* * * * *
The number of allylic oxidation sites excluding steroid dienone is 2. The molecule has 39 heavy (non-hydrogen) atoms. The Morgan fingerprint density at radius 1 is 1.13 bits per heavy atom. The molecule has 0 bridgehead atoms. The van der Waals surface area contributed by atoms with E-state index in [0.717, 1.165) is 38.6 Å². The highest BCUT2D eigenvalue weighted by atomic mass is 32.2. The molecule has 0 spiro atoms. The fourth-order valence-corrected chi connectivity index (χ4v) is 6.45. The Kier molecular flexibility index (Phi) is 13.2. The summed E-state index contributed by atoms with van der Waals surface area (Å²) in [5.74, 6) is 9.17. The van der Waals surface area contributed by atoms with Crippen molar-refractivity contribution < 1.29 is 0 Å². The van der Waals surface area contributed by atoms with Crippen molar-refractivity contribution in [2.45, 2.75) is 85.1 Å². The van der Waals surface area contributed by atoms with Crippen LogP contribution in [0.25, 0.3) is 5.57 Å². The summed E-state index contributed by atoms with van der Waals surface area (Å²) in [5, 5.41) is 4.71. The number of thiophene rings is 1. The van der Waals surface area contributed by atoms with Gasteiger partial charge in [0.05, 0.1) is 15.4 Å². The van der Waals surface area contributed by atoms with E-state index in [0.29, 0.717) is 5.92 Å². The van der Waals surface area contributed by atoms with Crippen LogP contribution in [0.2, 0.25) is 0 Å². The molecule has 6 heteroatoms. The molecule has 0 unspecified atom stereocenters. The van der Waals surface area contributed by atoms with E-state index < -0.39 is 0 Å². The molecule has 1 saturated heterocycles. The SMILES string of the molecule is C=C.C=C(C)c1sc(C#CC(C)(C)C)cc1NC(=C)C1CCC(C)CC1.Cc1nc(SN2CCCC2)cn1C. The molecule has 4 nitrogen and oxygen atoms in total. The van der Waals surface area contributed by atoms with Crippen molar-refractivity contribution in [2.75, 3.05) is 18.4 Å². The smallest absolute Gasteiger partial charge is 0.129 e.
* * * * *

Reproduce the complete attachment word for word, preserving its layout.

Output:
The number of allylic oxidation sites excluding steroid dienone is 2. The molecule has 39 heavy (non-hydrogen) atoms. The Morgan fingerprint density at radius 1 is 1.13 bits per heavy atom. The molecule has 0 bridgehead atoms. The van der Waals surface area contributed by atoms with E-state index in [0.717, 1.165) is 38.6 Å². The highest BCUT2D eigenvalue weighted by atomic mass is 32.2. The molecule has 0 spiro atoms. The fourth-order valence-corrected chi connectivity index (χ4v) is 6.45. The Kier molecular flexibility index (Phi) is 13.2. The summed E-state index contributed by atoms with van der Waals surface area (Å²) in [5.74, 6) is 9.17. The van der Waals surface area contributed by atoms with Crippen molar-refractivity contribution < 1.29 is 0 Å². The van der Waals surface area contributed by atoms with Crippen molar-refractivity contribution in [2.45, 2.75) is 85.1 Å². The van der Waals surface area contributed by atoms with Crippen LogP contribution in [0.25, 0.3) is 5.57 Å². The summed E-state index contributed by atoms with van der Waals surface area (Å²) in [5, 5.41) is 4.71. The number of thiophene rings is 1. The van der Waals surface area contributed by atoms with Gasteiger partial charge in [0.05, 0.1) is 15.4 Å². The van der Waals surface area contributed by atoms with E-state index in [0.29, 0.717) is 5.92 Å². The van der Waals surface area contributed by atoms with Crippen LogP contribution in [0.2, 0.25) is 0 Å². The molecule has 6 heteroatoms. The molecule has 0 unspecified atom stereocenters. The van der Waals surface area contributed by atoms with E-state index < -0.39 is 0 Å². The molecule has 1 saturated heterocycles. The SMILES string of the molecule is C=C.C=C(C)c1sc(C#CC(C)(C)C)cc1NC(=C)C1CCC(C)CC1.Cc1nc(SN2CCCC2)cn1C. The molecule has 4 nitrogen and oxygen atoms in total. The van der Waals surface area contributed by atoms with Crippen molar-refractivity contribution in [2.75, 3.05) is 18.4 Å². The smallest absolute Gasteiger partial charge is 0.129 e.